Urinary tract infection (UTI) vs. A Yeast Infection. Which One It Is?!

Urinary tract infection (UTI) vs. A Yeast Infection. Which One It Is?!

Do you have a urinary tract infection (UTI) or a yeast infection or something else entirely?

Pretty much the only thing worse than dealing with burning, itching, swelling, or any other discomfort in the general vicinity of your vagina: not knowing why it’s happening!

And when you’re praying you never have to pee again just so you can avoid the pain, figuring out exactly what’s going on is a huge step toward finding relief.

So let's start with the main difference between a vaginal yeast infection and a UTI is that a yeast infection is caused by the Candida fungus and affects the vagina, whereas a UTI is usually caused by bacteria and affects the urinary tract. 

The symptoms of these conditions can overlap because parts of the urinary tract (where UTIs happen), like the urethra and the bladder, are so close to the vagina (where yeast infections happen).

The bottom line?

It’s not weird or uncommon to be confused about which condition you have, but it is crucial to know the difference so you can seek the best possible care (and stop the burning!).

Symptoms of UTI

Symptoms of Yeast Infection

pain and burning when urinating

pain when urinating or having sex

feeling the need to urinate more often than usual, even when you don’t actually have to relieve yourself

itchiness in the affected area (such as your vagina and vulva)

awakening from sleep to go to the bathroom

swelling in the affected area (for a vaginal yeast infection, that would be in the vagina and vulva)

discolored or cloudy urine that may be red or pink from blood

pain in the affected area

foul-smelling urine

having unusual, generally odorless, vaginal discharge that is thick and milky looking (for vaginal yeast infections)

fever or chills, vomiting, or nausea, which may all be signs of a more serious infection

pain or feeling of pressure in your lower abdomen, back, and sides

pain in your pelvis, especially if you’re a woman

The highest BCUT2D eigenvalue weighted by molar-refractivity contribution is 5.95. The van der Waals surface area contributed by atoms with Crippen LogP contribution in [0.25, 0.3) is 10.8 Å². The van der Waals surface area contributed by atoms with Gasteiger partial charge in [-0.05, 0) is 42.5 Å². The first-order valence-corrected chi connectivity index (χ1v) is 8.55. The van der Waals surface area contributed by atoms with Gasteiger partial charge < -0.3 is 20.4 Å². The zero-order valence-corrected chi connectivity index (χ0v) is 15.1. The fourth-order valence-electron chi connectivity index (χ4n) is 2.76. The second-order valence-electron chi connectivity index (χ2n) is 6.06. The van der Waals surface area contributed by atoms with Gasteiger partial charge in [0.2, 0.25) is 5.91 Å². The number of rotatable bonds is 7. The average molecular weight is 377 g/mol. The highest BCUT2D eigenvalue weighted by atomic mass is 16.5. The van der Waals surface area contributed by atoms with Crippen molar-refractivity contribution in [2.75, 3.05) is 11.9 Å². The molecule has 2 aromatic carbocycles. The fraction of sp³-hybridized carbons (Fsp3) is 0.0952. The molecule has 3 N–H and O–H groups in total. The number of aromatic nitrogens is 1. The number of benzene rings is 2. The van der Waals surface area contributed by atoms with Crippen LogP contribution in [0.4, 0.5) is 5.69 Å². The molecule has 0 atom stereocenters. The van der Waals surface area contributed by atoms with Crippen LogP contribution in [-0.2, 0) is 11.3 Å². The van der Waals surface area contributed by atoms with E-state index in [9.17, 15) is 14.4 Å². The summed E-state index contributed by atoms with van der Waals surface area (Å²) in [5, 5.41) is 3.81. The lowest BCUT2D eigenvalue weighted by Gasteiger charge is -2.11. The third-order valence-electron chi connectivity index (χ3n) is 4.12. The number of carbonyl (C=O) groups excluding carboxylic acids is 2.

The duration of both infections depends on two factors: the severity of the infection and the choice of treatment.

In general, the symptoms of an uncomplicated UTI — one that has not spread to the kidneys — go away 1–2 days after starting care. However, a complicated UTI can take several days to a couple of weeks to treat.

A mild yeast infection is likely to clear up more quickly than a severe one. The duration of care for yeast infections varies from just a few days to up to 6 months, although the latter is rare.


A UTI is an infection of the urinary tract. The urinary tract includes the bladder, kidneys, ureter (the tube that connects the kidneys to the bladder), and urethra (the tube that removes urine from the body). 

Clearing waste via your pee is a primary function of the urinary tract. This would ideally also flush out any lurking pathogens and help keep infections at bay. 

But sometimes potentially harmful bacteria are still able to reproduce in the urinary tract and cause infections. This often happens when the (delightful) E. coli bacteria travels from the anus and its surrounding skin to your urethra.

Women of all ages are most at risk of UTIs because the female urethra is much shorter than the male urethra, which allows bacteria near the vagina to enter the bladder more easily. 


Other factors that increase the risk of a UTI include:

  • Sexual intercourse.
  • Certain contraceptives (eg, diaphragms or spermicides).
  • Wiping from back to front after a bowel movement.
  • The presence of kidney or bladder stones.
  • Urinating without fully emptying the bladder.
  • Pregnancy.
  • Having a urinary catheter.
  • All of this might make it sound like UTIs should be classified as sexually transmitted infections, but they’re not. You don’t need to be sexually active to get a UTI!

UTIs in children are reasonably common, affecting up to 8% of girls and 2% of boys. Young children also are at higher risk of kidney damage from UTIs than adults. Some children are born with structural abnormalities in their bladder that cause vesicoureteral reflux, where urine reenters the bladder from one or both ureters, which also increases the likelihood of UTIs.